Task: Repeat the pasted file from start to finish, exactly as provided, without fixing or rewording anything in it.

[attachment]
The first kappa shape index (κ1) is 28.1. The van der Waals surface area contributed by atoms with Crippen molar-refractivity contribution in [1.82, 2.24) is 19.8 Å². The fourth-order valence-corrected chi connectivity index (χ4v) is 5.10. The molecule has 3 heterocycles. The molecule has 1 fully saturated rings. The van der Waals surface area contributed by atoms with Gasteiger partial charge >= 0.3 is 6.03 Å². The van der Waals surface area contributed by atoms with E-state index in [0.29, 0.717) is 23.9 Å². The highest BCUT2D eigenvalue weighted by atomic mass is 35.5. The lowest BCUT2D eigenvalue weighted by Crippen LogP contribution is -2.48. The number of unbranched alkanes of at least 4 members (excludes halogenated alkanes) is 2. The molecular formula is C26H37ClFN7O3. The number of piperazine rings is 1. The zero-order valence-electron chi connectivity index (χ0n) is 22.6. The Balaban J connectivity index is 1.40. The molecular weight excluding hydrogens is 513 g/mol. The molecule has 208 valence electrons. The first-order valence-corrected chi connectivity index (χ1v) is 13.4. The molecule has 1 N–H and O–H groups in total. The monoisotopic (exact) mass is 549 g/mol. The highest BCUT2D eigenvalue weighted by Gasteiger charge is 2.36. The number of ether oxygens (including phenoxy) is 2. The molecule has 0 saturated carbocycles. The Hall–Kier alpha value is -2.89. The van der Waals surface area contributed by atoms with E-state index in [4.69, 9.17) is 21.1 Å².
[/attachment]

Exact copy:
The first kappa shape index (κ1) is 28.1. The van der Waals surface area contributed by atoms with Crippen molar-refractivity contribution in [1.82, 2.24) is 19.8 Å². The fourth-order valence-corrected chi connectivity index (χ4v) is 5.10. The molecule has 3 heterocycles. The molecule has 1 fully saturated rings. The van der Waals surface area contributed by atoms with Gasteiger partial charge >= 0.3 is 6.03 Å². The van der Waals surface area contributed by atoms with E-state index in [0.29, 0.717) is 23.9 Å². The highest BCUT2D eigenvalue weighted by atomic mass is 35.5. The lowest BCUT2D eigenvalue weighted by Crippen LogP contribution is -2.48. The number of unbranched alkanes of at least 4 members (excludes halogenated alkanes) is 2. The molecular formula is C26H37ClFN7O3. The number of piperazine rings is 1. The zero-order valence-electron chi connectivity index (χ0n) is 22.6. The Balaban J connectivity index is 1.40. The molecular weight excluding hydrogens is 513 g/mol. The molecule has 208 valence electrons. The first-order valence-corrected chi connectivity index (χ1v) is 13.4. The molecule has 1 N–H and O–H groups in total. The monoisotopic (exact) mass is 549 g/mol. The highest BCUT2D eigenvalue weighted by Gasteiger charge is 2.36. The number of ether oxygens (including phenoxy) is 2. The molecule has 0 saturated carbocycles. The Hall–Kier alpha value is -2.89. The van der Waals surface area contributed by atoms with E-state index in [4.69, 9.17) is 21.1 Å².